Identifying Connection Thieves

April 25, 2012

Each day is filled with choices. If I eat this, I will get this result. If I fail to exercise, I will NOT get my desired result. We face choices in every aspect of our lives, and we live with the results of the choices we make. The story of our lives is a summation of the individual choices we make on a daily basis.

I have titled this blog “Identifying Connection Thieves” because one of my passions has become educating parents of young children on the results of “unconscious choices.” Parents make choices each day that literally rob them and their children of connection. My heart breaks when I see well-meaning parents miss a chance to let their child know that he is the most important person in the world to them. However, parents can often seize the opportunity to connect by making small, simple adjustments.

I believe there are five leading connection thieves between parents and their children, and I offer a few suggestions that might be helpful:

1.     Failure to get on the child’s level and make eye contact – When you are having ANY discussion with your child, it is respectful to come to his level or bring him to your level. This means you should always get on his eye level to say, “Good bye,” when you drop him off at school. When you pick him up, take a moment to say, “Hello,” … eye to eye. Let him SEE in your eyes that you missed him.

2.     The cell phone – Put your cell phone away when talking to your child. Many of our centers have a “No Cell Phone” rule. For those centers that do not, I am appalled at how many parents come to pick up their children chatting on cell phones and never break the conversation. The parent walks in, signs out his child, and walks out. How significant do you think that child feels to her parent? That phone conversation was more important than greeting his child with a hug and an eye-level conversation about her day. Texting while a child is talking is just as disrespectful. Every child deserves respect, regardless of her age.

3.     What an adult has to say is always more important that what a child has to say – I routinely see a child who is excitedly talking to a parent. Then the parent is approached by another adult, and she automatically assumes that her child’s conversation must be halted to speak with the adult. There are times this is true, but the SAME rules of politeness apply. It is respectful for the parent to say, “Excuse me please,” to her child in the exact same manner that she would say it to an adult. This sends the message that her child is VERY important to her.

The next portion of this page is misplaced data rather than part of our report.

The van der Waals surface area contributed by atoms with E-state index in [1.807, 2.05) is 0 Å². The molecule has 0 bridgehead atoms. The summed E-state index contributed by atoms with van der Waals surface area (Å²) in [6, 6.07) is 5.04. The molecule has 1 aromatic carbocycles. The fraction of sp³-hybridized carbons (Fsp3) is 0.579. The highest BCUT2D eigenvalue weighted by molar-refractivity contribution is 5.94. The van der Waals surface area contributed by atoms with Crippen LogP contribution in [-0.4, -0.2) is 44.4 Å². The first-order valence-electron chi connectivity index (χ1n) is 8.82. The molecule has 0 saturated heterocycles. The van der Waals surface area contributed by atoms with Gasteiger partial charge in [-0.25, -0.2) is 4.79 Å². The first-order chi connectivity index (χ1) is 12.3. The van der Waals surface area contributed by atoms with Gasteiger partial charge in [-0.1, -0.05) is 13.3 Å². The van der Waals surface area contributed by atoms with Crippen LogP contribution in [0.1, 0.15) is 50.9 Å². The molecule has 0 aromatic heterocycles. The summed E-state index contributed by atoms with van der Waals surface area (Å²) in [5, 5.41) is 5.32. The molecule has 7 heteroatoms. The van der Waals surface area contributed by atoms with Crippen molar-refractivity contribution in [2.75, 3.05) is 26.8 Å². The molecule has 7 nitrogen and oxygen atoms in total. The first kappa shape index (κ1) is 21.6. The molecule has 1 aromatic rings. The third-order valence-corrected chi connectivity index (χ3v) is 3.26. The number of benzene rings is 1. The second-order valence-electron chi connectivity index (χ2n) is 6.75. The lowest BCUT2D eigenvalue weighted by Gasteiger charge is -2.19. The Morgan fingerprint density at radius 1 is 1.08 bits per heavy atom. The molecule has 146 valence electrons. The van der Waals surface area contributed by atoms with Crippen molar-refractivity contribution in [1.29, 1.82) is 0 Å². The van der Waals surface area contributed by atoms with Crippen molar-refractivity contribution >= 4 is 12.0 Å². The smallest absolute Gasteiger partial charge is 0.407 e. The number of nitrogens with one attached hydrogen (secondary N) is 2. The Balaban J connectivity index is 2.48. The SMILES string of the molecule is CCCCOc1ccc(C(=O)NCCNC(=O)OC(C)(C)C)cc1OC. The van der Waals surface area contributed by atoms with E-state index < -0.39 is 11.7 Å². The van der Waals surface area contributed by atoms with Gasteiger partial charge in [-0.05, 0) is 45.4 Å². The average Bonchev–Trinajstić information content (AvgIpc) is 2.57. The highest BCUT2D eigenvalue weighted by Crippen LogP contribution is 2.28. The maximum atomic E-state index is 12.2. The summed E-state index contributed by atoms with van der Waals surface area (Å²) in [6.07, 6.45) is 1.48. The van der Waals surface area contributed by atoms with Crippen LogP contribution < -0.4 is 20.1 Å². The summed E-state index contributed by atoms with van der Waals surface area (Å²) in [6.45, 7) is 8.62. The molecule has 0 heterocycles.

4.     Interrupting a child before he can finish his thought – While it can be frustrating at times to give a child whatever time he needs to express a thought, it is rude to interrupt him before he is finished. I cannot count the number of times I have seen adults interrupt, ignore, or walk away just as a child is really building momentum in his story. If we are to raise polite children, we must treat them politely. If we want our children to respect others, we must respect them. Listen to your child with enthusiasm and look him in the eye as he talks. Don’t miss this chance to connect with him and to let him know how important he is in this world.

5.     The computer/television — Electronics can be huge connection thieves if we allow them to play that role. Turn away from your computer and shut off or at least mute your television when your child has something to say. It is almost impossible to truly connect when there is noise all around. Go for a walk … sit quietly together. Tell your child by your actions that she is more important than a video game, a TV show, or an email. Stop, look, and listen when she walks into the room. Both of your lives will be richer when you truly focus on her.

“Breathe. Let go. And remind yourself that
this very moment is the only one you know you have for sure.”
~ Oprah Winfrey

Be happy in this moment … this moment is your life. This moment becomes the life you build for your child. Treasure each one. Refuse to allow “connection thieves” to rob you of the special moments with your child that can be yours every day.